The proposed experiments of this Merit Review competitive renewal are part of the effort by many labs to determine how central nervous system neurons encode their synaptic inputs. In particular, the experiments are designed to determine how specific neurons (or abnormal function of those neurons) contribute to synchronous network activity that occurs both during normal signal processing and during seizure activity. The major questions are 'What temporal aspects of natural patterns of synaptic activity are most effective for driving a neuron's action potential firing?'and 'What are the underlying mechanisms?'We focus on the responses of principal cells in neocortex (pyramidal neurons) to local circuit activity. The convergent synaptic activity generated by cortical networks has a broad frequency spectrum, similar to random noise. We have shown that the pyramidal neurons show resonant firing to this type of input. That is, specific frequency components of their input drive firing better than others. Two input frequencies cause the resonance: theta (~7 Hz) and fast ripple (~300 Hz). Additional studies point to certain potassium conductance mechanisms as being critical for the type and amount of resonance a pyramidal neuron has. A mutation in the gene (KCN1) for one of these potassium channels (Kv1) and antibodies against the Kv1.1 protein are known to cause spontaneous and excessive discharges of central neurons in humans, leading to problems with motor function. Our current proposal includes three sets of experiments. In the first we will determine the role of Kv1 channels in dendritic filtering of excitatory inputs. In the second set we will determine the effect of Kv1 channels on the suprathreshold responses to dendritic inputs (e.g. resonant firing). In the third set we will examine the changes in neuronal excitability caused by normal and pathologic up-regulation of dendritic Kv1.1 channel subunits. The methods employ patch pipettes to record from visualized neurons in brain slices. Neurons are stimulated by 2-photon photolysis of caged glutamate near spines on dendrites. Neurons are also stimulated in current clamp and dynamic clamp using computer-generated waveforms that simulate the statistics of ongoing synaptic activity arriving at the soma (focusing mostly on excitatory inputs). To investigate how potassium channels affect the responses, potassium channel blockers are applied to the neurons during the electrical recording. Anatomical classification of neurons is done by intracellular staining with a fluorescent dye.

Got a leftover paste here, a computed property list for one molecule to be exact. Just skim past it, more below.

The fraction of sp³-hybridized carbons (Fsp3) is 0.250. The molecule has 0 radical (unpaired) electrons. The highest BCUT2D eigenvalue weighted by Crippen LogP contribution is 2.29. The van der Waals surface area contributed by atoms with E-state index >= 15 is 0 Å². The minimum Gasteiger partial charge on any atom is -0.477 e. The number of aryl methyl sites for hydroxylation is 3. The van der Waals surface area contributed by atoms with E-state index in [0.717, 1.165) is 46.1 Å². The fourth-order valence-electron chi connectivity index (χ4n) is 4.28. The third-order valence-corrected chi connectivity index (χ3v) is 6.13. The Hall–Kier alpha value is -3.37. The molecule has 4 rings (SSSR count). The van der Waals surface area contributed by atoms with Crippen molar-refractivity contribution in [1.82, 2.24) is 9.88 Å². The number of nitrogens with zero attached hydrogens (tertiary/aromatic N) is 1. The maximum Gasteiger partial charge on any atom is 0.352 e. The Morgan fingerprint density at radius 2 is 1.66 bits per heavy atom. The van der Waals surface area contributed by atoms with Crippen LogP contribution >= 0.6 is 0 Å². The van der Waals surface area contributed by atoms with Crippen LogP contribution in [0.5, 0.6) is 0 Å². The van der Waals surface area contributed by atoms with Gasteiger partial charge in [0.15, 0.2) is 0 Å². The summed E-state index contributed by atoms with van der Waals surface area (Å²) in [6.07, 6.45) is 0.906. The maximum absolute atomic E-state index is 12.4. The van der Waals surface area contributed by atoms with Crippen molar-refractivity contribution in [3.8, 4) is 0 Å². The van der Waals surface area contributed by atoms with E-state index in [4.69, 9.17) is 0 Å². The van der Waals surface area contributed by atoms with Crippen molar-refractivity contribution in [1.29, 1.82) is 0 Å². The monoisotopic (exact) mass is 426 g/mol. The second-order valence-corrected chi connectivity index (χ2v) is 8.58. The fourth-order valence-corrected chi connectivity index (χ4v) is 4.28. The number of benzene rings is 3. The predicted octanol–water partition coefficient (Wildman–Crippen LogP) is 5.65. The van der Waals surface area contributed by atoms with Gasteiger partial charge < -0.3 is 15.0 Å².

Public Health Relevance

Traumatic brain injury is a major cause of epilepsy in our veteran patient population. Epilepsy caused by injury to the neocortex is hard to manage medically, and the surgical options are more restricted than for temporal lobe epilepsy. So we need to find better ways to treat this problem. Particular frequency components of neocortical network activity are specifically associated with seizures and promote their initiation and propagation. Other frequencies may be suppressive. We expect that the proposed studies will close major gaps in our basic understanding of both normal and pathological neocortical oscillations and provide a rational basis for the design of new treatments for epilepsy.

National Institute of Health (NIH)
Veterans Affairs (VA)
Non-HHS Research Projects (I01)
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Neurobiology C (NURC)
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VA Puget Sound Healthcare System
United States
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